The auction of new 4G spectrum will be delayed after the threat of a legal challenge from the parent companies of O2 and Three.
A total of 190MHz of spectrum will be available, three-quarters of that released in the 2013 spectrum auctions that raised over £2bn for the government.
However, Telefónica and Hutchison, the owners of O2 and Three respectively, threatened legal action against Ofcom because they are currently in the process of a merger.
The companies have argued that it is unfair to have to bid for spectrum when they are unsure of their requirements, especially as there is concern among regulators that the deal may unbalance the UK telecoms market.
The likelihood is that this will not be sorted by the time the auction was initially scheduled, and Ofcom has said it will postpone it until a later date in 2016.
"After careful consideration, given these specific circumstances, we have decided for reasons of good public administration to delay commencing the auction process," Ofcom said in a statement on its website.
"Ofcom will not now commence the auction process until the European Commission has taken its decision as to whether the proposed merger between [O2] and [Three] is compatible with the common market."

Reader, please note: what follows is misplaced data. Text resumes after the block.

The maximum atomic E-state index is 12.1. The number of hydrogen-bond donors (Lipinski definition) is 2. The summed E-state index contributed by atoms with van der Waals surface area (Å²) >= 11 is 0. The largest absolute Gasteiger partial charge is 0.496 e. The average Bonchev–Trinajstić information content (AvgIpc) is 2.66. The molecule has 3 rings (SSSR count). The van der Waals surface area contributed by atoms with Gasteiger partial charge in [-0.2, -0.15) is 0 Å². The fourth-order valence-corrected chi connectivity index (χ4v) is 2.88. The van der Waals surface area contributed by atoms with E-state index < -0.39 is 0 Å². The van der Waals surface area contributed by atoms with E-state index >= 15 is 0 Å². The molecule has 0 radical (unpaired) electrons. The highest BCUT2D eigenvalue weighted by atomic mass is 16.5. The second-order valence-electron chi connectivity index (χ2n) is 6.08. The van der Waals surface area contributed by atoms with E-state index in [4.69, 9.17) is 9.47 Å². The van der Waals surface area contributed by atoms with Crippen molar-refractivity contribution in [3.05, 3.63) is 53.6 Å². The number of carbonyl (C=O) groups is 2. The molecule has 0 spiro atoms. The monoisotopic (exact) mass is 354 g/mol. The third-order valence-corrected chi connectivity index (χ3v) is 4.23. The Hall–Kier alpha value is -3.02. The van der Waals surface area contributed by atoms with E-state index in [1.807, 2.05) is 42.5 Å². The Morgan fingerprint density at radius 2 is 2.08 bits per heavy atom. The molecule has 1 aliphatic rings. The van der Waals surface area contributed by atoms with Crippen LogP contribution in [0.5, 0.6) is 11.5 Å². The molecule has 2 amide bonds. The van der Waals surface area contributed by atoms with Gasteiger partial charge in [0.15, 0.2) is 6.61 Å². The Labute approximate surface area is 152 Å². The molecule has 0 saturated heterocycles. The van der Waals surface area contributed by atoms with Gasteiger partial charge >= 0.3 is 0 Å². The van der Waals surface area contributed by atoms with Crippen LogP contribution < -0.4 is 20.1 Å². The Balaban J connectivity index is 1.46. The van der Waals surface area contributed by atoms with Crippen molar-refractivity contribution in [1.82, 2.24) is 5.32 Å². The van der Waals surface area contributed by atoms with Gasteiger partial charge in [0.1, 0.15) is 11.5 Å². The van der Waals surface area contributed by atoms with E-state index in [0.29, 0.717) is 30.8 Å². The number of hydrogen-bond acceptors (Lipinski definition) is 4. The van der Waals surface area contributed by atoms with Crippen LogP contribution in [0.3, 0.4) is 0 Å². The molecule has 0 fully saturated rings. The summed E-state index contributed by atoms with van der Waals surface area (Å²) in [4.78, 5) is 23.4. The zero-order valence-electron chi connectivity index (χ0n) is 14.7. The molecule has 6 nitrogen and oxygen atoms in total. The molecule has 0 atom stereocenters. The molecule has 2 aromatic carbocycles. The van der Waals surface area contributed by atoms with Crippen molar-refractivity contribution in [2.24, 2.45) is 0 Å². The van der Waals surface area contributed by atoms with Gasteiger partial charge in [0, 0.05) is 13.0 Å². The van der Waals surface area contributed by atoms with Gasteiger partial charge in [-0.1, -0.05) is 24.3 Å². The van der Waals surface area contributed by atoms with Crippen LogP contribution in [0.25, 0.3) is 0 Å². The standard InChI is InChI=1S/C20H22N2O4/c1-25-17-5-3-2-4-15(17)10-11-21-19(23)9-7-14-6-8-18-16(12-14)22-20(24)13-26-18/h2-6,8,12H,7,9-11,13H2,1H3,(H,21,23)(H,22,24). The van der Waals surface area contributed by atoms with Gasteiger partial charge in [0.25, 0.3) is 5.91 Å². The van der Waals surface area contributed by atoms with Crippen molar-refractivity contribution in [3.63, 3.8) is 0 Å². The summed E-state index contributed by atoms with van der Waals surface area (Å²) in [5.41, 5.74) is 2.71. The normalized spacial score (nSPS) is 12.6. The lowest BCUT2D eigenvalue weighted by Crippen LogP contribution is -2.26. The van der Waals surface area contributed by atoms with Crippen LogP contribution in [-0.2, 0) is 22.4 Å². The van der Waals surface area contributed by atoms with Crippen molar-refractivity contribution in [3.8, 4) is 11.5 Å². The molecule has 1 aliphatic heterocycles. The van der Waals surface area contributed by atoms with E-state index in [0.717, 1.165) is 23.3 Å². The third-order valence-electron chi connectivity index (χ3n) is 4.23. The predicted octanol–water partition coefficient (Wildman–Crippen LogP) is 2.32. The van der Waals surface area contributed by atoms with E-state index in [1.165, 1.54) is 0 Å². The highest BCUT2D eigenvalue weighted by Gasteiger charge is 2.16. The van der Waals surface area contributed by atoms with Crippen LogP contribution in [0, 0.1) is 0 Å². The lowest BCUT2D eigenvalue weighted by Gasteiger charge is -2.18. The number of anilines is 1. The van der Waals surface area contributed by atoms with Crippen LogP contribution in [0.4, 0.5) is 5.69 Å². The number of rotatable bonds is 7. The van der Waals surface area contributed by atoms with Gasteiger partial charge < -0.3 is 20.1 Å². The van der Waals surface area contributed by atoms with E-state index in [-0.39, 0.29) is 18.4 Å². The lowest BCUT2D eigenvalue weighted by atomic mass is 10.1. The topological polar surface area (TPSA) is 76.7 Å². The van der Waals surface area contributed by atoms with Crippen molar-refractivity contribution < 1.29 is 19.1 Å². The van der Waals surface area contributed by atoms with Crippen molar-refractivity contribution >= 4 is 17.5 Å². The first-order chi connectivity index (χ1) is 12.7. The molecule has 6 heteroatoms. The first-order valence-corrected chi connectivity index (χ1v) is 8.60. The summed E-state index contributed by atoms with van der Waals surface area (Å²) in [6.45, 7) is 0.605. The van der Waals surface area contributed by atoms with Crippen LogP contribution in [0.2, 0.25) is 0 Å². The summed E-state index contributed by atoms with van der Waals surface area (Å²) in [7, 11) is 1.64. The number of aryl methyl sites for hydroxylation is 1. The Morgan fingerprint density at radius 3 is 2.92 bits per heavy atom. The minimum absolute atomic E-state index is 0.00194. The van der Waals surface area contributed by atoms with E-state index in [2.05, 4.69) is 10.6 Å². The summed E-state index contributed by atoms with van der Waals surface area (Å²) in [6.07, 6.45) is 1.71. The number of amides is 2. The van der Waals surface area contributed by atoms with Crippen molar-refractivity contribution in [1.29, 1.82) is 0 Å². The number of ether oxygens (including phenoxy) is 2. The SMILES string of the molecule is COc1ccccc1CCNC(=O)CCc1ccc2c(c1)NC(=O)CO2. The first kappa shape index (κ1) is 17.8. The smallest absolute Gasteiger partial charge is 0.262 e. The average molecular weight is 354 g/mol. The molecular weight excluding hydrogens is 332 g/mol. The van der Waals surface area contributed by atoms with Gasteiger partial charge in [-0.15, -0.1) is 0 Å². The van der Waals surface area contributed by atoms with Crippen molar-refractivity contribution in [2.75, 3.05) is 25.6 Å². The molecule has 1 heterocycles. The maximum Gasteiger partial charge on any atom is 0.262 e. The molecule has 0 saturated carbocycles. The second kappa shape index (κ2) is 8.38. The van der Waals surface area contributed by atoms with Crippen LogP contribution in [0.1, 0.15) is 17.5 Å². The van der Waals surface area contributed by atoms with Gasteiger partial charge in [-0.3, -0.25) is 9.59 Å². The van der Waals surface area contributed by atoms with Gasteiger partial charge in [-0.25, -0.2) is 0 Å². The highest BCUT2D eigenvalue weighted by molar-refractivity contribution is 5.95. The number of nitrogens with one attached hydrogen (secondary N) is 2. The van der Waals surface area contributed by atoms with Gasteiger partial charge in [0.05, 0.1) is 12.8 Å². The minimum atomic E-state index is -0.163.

O2 welcomed Ofcom’s decision arguing that it was the most sensible thing to do for several reasons.
“Proceeding with a major spectrum award immediately before the conclusion of two significant competition investigations would have created uncertainty in spectrum valuation,” it said.
“This would have risked an inefficient auction outcome that could have harmed competition, increased costs and prevented best use of the spectrum, ultimately leading to disadvantages for customers.”
Three had not responded to a request for comment at the time of publication.
The delay is not likely to affect the mobile operators too much as they still have enough spectrum to handle current mobile data demands.
Furthermore, BT may also welcome the delay as its acquisition of EE is still going through. As such, the chance to fully assess its requirements against its rivals', including Vodafone, could prove beneficial.
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